Obviously, we’re working on improving the Toolkit as we’re getting overwhelmingly positive reaction from people around the world. In particular, we’re looking into the following:

  • Fixing usability issues
  • Adding the ability to track the actions performed by users through WordPress Toolkit
  • Improving performance of WordPress blogs
  • Performing automatic snapshot of WordPress installations before upgrading them in case something goes wrong
  • …and many other features and improvements.

If you have feedback on WordPress Toolkit or ideas on how to improve it, making it more useful to you and your clients, let us know in comments.

Special thanks to Jay Versluis from WPHosting and Eric Amundson from IvyCat Web Services for helping us shape WordPress Toolkit the way it is – thank you, guys!

22 thoughts

  1. Chris -

    Hi Guys, keep up the good work – this is something WordPress definitely needed. One suggestion would be to add support for fail2ban WordPress plugin as now that plesk ships with fail2ban why not secure WordPress with it as well? Currently we offer support but we need to nag customers to install and enable the plugin, if it where shipped and enabled by default that would be great.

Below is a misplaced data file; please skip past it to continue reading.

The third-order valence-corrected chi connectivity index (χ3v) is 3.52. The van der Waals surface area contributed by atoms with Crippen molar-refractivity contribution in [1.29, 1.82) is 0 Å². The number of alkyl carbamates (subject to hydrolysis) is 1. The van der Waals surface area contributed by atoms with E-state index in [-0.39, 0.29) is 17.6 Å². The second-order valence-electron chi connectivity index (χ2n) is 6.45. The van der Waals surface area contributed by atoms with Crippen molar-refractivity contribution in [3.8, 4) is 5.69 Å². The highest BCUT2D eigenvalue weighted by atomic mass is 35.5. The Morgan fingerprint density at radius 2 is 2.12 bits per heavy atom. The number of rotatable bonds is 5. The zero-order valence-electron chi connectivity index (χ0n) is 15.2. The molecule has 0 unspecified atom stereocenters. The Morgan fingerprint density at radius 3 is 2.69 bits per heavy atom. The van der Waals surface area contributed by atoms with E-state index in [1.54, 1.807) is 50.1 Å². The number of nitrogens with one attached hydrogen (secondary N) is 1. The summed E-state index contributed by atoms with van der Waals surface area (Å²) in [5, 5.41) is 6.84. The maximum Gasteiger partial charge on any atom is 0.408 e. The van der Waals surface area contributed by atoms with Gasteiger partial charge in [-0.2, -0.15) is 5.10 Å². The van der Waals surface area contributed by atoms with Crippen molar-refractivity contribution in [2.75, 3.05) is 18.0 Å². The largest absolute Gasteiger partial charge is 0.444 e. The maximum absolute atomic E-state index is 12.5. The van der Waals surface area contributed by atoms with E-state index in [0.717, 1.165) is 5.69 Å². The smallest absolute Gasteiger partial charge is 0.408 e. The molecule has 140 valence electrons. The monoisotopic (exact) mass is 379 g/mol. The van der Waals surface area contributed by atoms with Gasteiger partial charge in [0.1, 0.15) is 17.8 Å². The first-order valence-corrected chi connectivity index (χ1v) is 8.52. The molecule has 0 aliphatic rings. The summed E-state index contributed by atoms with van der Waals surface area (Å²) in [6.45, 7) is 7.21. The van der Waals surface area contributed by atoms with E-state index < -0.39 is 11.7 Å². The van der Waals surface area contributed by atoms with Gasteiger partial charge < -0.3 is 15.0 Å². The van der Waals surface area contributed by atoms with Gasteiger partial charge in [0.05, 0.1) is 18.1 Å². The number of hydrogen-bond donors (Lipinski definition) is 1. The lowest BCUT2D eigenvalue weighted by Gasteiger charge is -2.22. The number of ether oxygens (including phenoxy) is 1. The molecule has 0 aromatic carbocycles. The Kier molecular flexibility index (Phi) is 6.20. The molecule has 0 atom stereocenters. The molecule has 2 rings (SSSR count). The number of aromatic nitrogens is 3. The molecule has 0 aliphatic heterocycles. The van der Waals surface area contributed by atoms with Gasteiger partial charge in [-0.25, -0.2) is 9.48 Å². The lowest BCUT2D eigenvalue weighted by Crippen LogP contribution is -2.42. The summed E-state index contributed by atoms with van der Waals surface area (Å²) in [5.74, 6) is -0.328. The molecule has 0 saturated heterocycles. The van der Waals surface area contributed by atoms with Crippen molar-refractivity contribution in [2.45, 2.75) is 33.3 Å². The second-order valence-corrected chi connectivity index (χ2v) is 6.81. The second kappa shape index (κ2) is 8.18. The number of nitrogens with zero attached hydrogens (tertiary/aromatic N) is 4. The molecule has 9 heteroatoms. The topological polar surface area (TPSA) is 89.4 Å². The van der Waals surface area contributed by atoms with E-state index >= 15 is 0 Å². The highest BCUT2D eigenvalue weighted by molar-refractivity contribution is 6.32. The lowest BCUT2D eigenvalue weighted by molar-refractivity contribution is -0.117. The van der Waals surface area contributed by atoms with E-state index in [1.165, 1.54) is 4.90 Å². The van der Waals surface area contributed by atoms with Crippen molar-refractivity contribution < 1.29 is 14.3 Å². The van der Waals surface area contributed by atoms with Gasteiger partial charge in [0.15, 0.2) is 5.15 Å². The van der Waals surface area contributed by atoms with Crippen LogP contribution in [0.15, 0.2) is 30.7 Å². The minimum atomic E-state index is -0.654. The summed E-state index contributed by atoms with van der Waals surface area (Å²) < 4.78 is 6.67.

Also on your script which obfuscates the version info displayed in templates, you append the code to the end of functions.php, but if the is a close tag your line ends up after that so the net result is the like of code appears in top left of the live website. Just need to add your code before the close tag at end of file if one exists.

    Reply

    Gavin -

    I’ve created a Fail2Ban Jail and Filter to catch failed WP logins — and so far it works well. This means there’s no need for users to install a plugin, just add the Jail in Plesk and you’re good to go. Let me know if you would like me to post details.

    Reply

    Andrey Kugaevskiy -

    Hi Gavin,

    This sounds like a good idea, thanks for sharing! We are strongly considering implementing this in the next version of Plesk. Can you provide details of your particular arrangement?

    Reply

    Gavin -

    Here’s a gist of my wp-login Fail2Ban Jail and Filter:

    https://gist.github.com/gbot/3e10ef0655d191436907

    I should note that this method could be a bit CPU intensive, as Fail2Ban is monitoring a lot of log files. A less intensive method is described at the following link, but requires modifying the active theme’s functions.php file (or installing a plugin) to write to the error log on WP login failures.

    http://blog.somsip.com/2012/02/using-fail2ban-to-protect-wordpress/

    Hope that helps.

    Reply

    Andrey Kugaevskiy -

    This definitely helps — thank you very much, Gavin!

    Andrey Kugaevskiy -

    Hi Chris,

    Thanks for reporting the bug — we’re investigating it at the moment.